Alibaba, the Chinese e-commerce giant, has already announced plans to hit back in China, with its own newly developed messaging app called Laiwang.
Tencent, meanwhile, is so confident in its messaging app that it promotes Weixin abroad, especially in Southeast Asia, where there are already tens of millions of users. The company is also planning a marketing blitz in Europe and Latin America, under the name WeChat. The company declined to say if or when it would promote the service in the United States.
Weixin could help change the overall perception of Chinese companies. Although Chinese internet companies are still seen as imitations of Google, Facebook, Twitter, and eBay, analysts say they are rapidly transforming into dynamic and innovative technology companies with unique business models.
Weixin, for example, is not a simple copy of an existing service but an amalgamation of various social media tools: partly Facebook, partly Instagram and even partly walkie-talkie. Rather than sending a short message to their cell phone typing in Chinese characters, which can take a long time, users simply hold down a button that records a voice message.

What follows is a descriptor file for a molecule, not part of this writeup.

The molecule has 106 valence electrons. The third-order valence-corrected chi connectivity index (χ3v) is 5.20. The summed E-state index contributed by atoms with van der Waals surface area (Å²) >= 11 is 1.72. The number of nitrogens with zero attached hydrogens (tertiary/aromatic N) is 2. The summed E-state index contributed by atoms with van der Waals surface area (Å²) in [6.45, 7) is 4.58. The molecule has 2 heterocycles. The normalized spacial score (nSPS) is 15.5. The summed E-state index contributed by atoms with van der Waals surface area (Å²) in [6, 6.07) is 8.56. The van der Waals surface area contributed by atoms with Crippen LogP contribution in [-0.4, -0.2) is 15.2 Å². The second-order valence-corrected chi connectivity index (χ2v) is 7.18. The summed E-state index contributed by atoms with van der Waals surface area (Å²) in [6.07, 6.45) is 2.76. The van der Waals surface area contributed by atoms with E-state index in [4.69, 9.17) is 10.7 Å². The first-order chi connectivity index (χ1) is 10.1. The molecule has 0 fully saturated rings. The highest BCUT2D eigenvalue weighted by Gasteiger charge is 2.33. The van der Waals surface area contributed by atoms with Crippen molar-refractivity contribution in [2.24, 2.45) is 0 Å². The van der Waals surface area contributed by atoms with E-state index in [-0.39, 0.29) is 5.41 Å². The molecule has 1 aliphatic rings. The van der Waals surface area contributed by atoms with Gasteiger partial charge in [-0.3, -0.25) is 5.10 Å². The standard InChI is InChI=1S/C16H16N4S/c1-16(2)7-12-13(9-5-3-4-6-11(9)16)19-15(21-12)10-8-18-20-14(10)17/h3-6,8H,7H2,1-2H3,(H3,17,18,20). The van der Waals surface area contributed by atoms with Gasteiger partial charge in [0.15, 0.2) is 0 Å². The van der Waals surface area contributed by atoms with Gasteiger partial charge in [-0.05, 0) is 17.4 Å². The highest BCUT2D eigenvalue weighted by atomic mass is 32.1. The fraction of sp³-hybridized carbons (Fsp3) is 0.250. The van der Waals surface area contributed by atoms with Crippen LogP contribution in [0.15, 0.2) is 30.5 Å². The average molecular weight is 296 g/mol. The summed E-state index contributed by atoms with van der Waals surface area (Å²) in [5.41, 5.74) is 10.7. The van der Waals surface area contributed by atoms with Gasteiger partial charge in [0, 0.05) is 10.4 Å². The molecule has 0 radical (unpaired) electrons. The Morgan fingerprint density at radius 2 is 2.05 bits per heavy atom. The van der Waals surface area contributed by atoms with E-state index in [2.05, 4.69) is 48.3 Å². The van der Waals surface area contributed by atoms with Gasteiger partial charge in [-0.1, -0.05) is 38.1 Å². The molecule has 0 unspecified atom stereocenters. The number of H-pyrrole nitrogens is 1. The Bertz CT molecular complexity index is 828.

“Chinese internet companies are no longer behind schedule,” said William Bao Bean, a former technology analyst who is now managing director of venture capital firm SingTel Innov8. âNow in some areas they are leading the way. “
The disruptive powers of the service are unquestionable. Weixin has already slowed the growth of the popular Chinese microblogging service Sina Weibo and eroded the profitability of a service offered by major Chinese state-run telecommunications operators: the mobile phone short message service called SMS.